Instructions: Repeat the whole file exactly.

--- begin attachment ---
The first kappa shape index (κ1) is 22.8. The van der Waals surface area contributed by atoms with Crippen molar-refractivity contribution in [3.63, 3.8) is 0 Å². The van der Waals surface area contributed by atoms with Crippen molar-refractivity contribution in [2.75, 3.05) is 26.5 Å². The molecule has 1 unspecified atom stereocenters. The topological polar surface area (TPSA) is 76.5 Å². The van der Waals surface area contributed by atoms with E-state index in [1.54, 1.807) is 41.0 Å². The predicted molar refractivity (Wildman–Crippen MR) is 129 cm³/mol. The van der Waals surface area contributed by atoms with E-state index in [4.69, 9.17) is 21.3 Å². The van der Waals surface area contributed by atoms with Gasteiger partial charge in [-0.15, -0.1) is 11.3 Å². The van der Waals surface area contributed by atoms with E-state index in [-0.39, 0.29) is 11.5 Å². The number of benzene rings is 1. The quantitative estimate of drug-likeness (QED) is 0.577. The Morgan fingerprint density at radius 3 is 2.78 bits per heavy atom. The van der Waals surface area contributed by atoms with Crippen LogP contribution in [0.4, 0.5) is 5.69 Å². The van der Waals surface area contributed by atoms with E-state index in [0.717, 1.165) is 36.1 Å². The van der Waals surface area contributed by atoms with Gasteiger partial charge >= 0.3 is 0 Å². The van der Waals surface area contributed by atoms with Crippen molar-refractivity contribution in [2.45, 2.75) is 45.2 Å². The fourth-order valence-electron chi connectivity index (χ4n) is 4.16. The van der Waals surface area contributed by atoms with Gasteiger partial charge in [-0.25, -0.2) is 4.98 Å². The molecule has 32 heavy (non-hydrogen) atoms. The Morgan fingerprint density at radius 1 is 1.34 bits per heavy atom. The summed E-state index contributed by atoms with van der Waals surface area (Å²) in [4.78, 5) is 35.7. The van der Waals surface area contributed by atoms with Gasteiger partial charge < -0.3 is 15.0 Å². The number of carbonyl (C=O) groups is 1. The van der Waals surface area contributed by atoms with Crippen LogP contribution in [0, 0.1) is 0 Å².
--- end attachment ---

The first kappa shape index (κ1) is 22.8. The van der Waals surface area contributed by atoms with Crippen molar-refractivity contribution in [3.63, 3.8) is 0 Å². The van der Waals surface area contributed by atoms with Crippen molar-refractivity contribution in [2.75, 3.05) is 26.5 Å². The molecule has 1 unspecified atom stereocenters. The topological polar surface area (TPSA) is 76.5 Å². The van der Waals surface area contributed by atoms with E-state index in [1.54, 1.807) is 41.0 Å². The predicted molar refractivity (Wildman–Crippen MR) is 129 cm³/mol. The van der Waals surface area contributed by atoms with E-state index in [4.69, 9.17) is 21.3 Å². The van der Waals surface area contributed by atoms with Gasteiger partial charge in [-0.15, -0.1) is 11.3 Å². The van der Waals surface area contributed by atoms with E-state index in [-0.39, 0.29) is 11.5 Å². The number of benzene rings is 1. The quantitative estimate of drug-likeness (QED) is 0.577. The Morgan fingerprint density at radius 3 is 2.78 bits per heavy atom. The van der Waals surface area contributed by atoms with Crippen LogP contribution in [0.4, 0.5) is 5.69 Å². The van der Waals surface area contributed by atoms with E-state index in [0.717, 1.165) is 36.1 Å². The van der Waals surface area contributed by atoms with Gasteiger partial charge >= 0.3 is 0 Å². The van der Waals surface area contributed by atoms with Crippen molar-refractivity contribution in [2.45, 2.75) is 45.2 Å². The fourth-order valence-electron chi connectivity index (χ4n) is 4.16. The van der Waals surface area contributed by atoms with Gasteiger partial charge in [-0.25, -0.2) is 4.98 Å². The molecule has 32 heavy (non-hydrogen) atoms. The Morgan fingerprint density at radius 1 is 1.34 bits per heavy atom. The summed E-state index contributed by atoms with van der Waals surface area (Å²) in [4.78, 5) is 35.7. The van der Waals surface area contributed by atoms with Gasteiger partial charge < -0.3 is 15.0 Å². The number of carbonyl (C=O) groups is 1. The van der Waals surface area contributed by atoms with Crippen LogP contribution in [0, 0.1) is 0 Å².